“Yet another reason is scarcity of water in the upstream and downstream from Guddu to Sukkur barrages,” he added. “Ample water is available throughout the year, which is why majority of the blind Indus dolphins are found between the two barrages. The only time of the year when the dolphins face difficulties in surviving is in January during the closure of barrages for annual repairs and maintenance in January.” During those days, cases of dolphins slipping in the canal in search of food are frequent. Upon reports of trapped dolphins, they are rescued and released in the safety of the river.

Talking about the fragility of the dolphins Malik said, “They suffer heart attacks as soon as they are entangled in the fishing nets. Therefore, the fishermen are educated to immediately make efforts to rescue the mammal to save its life.”

Mehram Ali Mirani, an elderly fisherman, strongly condemned the use of poisonous chemicals by some in his trade. “This practice must be stopped because on the one hand it proves hazardous for the marine life and on the other human beings also fall prey to various diseases after eating those poisonous fish,” he said. “We are born fishermen and our survival is linked to the clean and healthy river. Therefore, I request the fishermen community, not to use chemicals to catch fish,” he said.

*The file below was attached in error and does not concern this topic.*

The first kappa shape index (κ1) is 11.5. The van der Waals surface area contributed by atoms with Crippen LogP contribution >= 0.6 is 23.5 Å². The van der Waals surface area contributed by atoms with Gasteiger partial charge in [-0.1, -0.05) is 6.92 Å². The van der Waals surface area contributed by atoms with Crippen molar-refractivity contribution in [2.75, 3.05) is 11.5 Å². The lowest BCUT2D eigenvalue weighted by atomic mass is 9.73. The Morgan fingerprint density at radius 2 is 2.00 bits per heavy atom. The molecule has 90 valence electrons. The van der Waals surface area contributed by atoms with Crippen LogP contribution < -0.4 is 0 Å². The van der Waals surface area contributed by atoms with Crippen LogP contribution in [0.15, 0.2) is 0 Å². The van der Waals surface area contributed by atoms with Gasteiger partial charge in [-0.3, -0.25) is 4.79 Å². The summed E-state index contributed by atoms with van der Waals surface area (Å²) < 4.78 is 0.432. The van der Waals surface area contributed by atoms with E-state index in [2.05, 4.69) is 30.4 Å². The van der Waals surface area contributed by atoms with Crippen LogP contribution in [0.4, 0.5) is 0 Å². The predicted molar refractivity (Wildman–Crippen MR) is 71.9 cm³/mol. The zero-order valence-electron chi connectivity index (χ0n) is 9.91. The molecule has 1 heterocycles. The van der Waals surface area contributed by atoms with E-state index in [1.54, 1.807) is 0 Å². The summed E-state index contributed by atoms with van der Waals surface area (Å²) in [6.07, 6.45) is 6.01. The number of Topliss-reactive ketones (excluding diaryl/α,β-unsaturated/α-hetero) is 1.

The Indus River dolphin, one of the rarest freshwater creatures in the world, has been driven to extinction as a result of excessive poaching, water pollution and climate change. It has been catergorised as endangered by the International Union for Conservation of Nature after researchers noticed a significant fall — by more than 50% — in its population.

A dolphin monitoring network was set up with the help of WWF and the provincial wildlife department following a door-to-door awareness campaign with the local fishing community. It is heartening to see the locals actively involved the process. Such sustainable projects are rarely initiated, let alone implemented in Pakistan.